When I last sat down for a conversation with Nashville journalist, Marissa Moss it was 2019 and the world was a little different. I caught up with her this week as, since the US election and the social upheaval before and after, it seems that no aspect of American society lies undisturbed. Include in that Country Music.
Marissa, as you may know is a writer for the Nashville Scene, Rolling Stone and other outlets and within the last few days wrote a great explainer to mainstream USA about what has been going on in Music City in recent days. Her piece in the LA Times highlights some of the problems country music has been addressing since before our last conversation, but is also lays bare the troubling thread of racism that still underpins the genre. In the article Marissa points out some of the prejudices that seem to beset Music Row policy execs and draws the reasonable conclusion that all is not well on Music Row. On this Tuesday’s show we’ll play you some excellent music by Rissi Palmer, a black country artist who was dropped by her label for poor sales. As Marissa points out however, she suffered similar sales figures to fellow white artists whose contracts have since been extended. And yes, in case you are wondering, we will be getting her to explain why all of this bubbled to the surface this week because of the actions of Country Music’s current star, Morgan Wallen.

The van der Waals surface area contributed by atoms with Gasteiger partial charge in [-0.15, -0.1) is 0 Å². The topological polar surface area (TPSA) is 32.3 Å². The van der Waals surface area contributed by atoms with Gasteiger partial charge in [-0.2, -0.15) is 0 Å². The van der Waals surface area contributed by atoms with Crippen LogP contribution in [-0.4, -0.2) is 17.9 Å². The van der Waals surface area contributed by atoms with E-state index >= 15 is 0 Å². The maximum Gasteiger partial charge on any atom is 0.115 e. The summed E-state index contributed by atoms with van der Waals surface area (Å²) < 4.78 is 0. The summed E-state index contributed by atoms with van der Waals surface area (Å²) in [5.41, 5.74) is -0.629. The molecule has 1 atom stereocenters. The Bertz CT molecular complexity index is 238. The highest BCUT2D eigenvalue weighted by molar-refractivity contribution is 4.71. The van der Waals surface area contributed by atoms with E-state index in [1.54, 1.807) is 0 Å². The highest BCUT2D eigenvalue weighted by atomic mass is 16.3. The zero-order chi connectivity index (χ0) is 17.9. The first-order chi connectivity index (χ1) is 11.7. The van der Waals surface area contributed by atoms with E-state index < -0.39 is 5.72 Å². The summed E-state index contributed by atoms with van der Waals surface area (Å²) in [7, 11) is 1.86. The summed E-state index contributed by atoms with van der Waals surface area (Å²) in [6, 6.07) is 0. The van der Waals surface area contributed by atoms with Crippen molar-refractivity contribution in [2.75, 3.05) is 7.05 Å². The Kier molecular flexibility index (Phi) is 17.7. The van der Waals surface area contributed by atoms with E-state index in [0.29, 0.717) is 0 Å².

If all this seems a bit gloomy we will also be talking about the recent TJ Osborne story. TJ, one half of The Brothers Osborne, decided to celebrate his sexuality publicly and there has been a lot of celebration that finally, a male country artist on a major record label, has been able to be honest about living as a gay man. We asked Marissa to pick us the most appropriate Brothers track, and she didn’t disappoint.
There is also the moment where I ask Marissa if any of this ever put her off country music and you can hear how she answered that on this Tuesday’s show.
We have so much new music to play including four (count them) Scottish artists releasing tracks this month. We’ll bring you records from Carly Pearce, Langhorne Slim, No-No Boy and Robert Vifian, Ruston Kelly and Curt Chambers.
We’ll mark the passing of a great Nashville writer, Jim Weatherly, the author of Midnight Train To Georgia and along the way we’ll play you a recording from 96 years ago by one of the first female country stars because, as you well know, we love country music.
If you do too you might want to let the snow keep falling, keep yourself warm and make a date to be near the wireless tonight at five past eight on BBC Radio Scotland. If you’re anywhere outside Scotland you will find us live or later on BBC Sounds. Join me if you can.